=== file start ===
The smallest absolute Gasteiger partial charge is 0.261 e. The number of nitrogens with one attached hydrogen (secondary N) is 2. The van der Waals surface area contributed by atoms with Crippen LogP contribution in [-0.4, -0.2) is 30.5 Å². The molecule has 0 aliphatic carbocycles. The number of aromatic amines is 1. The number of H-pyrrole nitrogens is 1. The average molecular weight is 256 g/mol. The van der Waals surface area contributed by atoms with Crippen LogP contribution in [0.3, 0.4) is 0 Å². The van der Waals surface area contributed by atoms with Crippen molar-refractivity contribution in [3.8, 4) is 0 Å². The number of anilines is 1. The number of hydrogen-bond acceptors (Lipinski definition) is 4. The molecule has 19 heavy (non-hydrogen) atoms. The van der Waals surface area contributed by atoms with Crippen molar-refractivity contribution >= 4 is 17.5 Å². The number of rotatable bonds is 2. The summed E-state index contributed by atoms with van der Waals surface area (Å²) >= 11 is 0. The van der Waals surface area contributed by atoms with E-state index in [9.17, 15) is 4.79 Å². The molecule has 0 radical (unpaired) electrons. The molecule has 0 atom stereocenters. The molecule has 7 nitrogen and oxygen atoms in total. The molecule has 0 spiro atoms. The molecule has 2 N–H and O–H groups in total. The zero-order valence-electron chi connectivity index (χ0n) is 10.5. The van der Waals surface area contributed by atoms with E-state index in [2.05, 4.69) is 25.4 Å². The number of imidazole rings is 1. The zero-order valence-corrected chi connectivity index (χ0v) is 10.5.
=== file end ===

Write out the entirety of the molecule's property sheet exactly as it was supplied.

The smallest absolute Gasteiger partial charge is 0.261 e. The number of nitrogens with one attached hydrogen (secondary N) is 2. The van der Waals surface area contributed by atoms with Crippen LogP contribution in [-0.4, -0.2) is 30.5 Å². The molecule has 0 aliphatic carbocycles. The number of aromatic amines is 1. The number of H-pyrrole nitrogens is 1. The average molecular weight is 256 g/mol. The van der Waals surface area contributed by atoms with Crippen LogP contribution in [0.3, 0.4) is 0 Å². The van der Waals surface area contributed by atoms with Crippen molar-refractivity contribution in [3.8, 4) is 0 Å². The number of anilines is 1. The number of hydrogen-bond acceptors (Lipinski definition) is 4. The molecule has 19 heavy (non-hydrogen) atoms. The van der Waals surface area contributed by atoms with Crippen molar-refractivity contribution >= 4 is 17.5 Å². The number of rotatable bonds is 2. The summed E-state index contributed by atoms with van der Waals surface area (Å²) >= 11 is 0. The van der Waals surface area contributed by atoms with E-state index in [9.17, 15) is 4.79 Å². The molecule has 0 radical (unpaired) electrons. The molecule has 0 atom stereocenters. The molecule has 7 nitrogen and oxygen atoms in total. The molecule has 0 spiro atoms. The molecule has 2 N–H and O–H groups in total. The zero-order valence-electron chi connectivity index (χ0n) is 10.5. The van der Waals surface area contributed by atoms with E-state index in [2.05, 4.69) is 25.4 Å². The number of imidazole rings is 1. The zero-order valence-corrected chi connectivity index (χ0v) is 10.5.